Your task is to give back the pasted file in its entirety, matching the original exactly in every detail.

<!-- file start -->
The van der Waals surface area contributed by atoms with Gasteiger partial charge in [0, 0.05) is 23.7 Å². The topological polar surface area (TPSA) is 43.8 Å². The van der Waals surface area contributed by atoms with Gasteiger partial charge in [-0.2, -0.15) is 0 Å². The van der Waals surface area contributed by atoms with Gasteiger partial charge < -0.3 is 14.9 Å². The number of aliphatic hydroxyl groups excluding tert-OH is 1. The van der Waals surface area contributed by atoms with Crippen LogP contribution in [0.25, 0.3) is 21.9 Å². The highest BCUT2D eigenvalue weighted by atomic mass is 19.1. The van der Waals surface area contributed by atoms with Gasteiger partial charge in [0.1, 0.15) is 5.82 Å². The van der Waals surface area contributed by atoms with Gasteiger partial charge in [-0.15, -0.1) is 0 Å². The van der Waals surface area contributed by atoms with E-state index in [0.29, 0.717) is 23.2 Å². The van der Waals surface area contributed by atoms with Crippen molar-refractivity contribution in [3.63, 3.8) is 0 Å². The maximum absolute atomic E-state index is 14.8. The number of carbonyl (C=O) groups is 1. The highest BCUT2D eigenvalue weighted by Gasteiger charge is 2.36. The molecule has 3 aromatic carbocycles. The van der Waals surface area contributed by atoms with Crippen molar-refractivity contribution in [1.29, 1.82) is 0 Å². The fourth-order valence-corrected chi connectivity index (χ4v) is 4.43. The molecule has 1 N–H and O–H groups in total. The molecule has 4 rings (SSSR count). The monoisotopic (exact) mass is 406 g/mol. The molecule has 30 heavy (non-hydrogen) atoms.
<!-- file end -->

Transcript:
The van der Waals surface area contributed by atoms with Gasteiger partial charge in [0, 0.05) is 23.7 Å². The topological polar surface area (TPSA) is 43.8 Å². The van der Waals surface area contributed by atoms with Gasteiger partial charge in [-0.2, -0.15) is 0 Å². The van der Waals surface area contributed by atoms with Gasteiger partial charge < -0.3 is 14.9 Å². The number of aliphatic hydroxyl groups excluding tert-OH is 1. The van der Waals surface area contributed by atoms with Crippen LogP contribution in [0.25, 0.3) is 21.9 Å². The highest BCUT2D eigenvalue weighted by atomic mass is 19.1. The van der Waals surface area contributed by atoms with Gasteiger partial charge in [0.1, 0.15) is 5.82 Å². The van der Waals surface area contributed by atoms with Gasteiger partial charge in [-0.15, -0.1) is 0 Å². The van der Waals surface area contributed by atoms with E-state index in [0.29, 0.717) is 23.2 Å². The van der Waals surface area contributed by atoms with Crippen molar-refractivity contribution in [3.63, 3.8) is 0 Å². The maximum absolute atomic E-state index is 14.8. The number of carbonyl (C=O) groups is 1. The highest BCUT2D eigenvalue weighted by Gasteiger charge is 2.36. The molecule has 3 aromatic carbocycles. The van der Waals surface area contributed by atoms with Crippen molar-refractivity contribution in [1.29, 1.82) is 0 Å². The fourth-order valence-corrected chi connectivity index (χ4v) is 4.43. The molecule has 1 N–H and O–H groups in total. The molecule has 4 rings (SSSR count). The monoisotopic (exact) mass is 406 g/mol. The molecule has 30 heavy (non-hydrogen) atoms.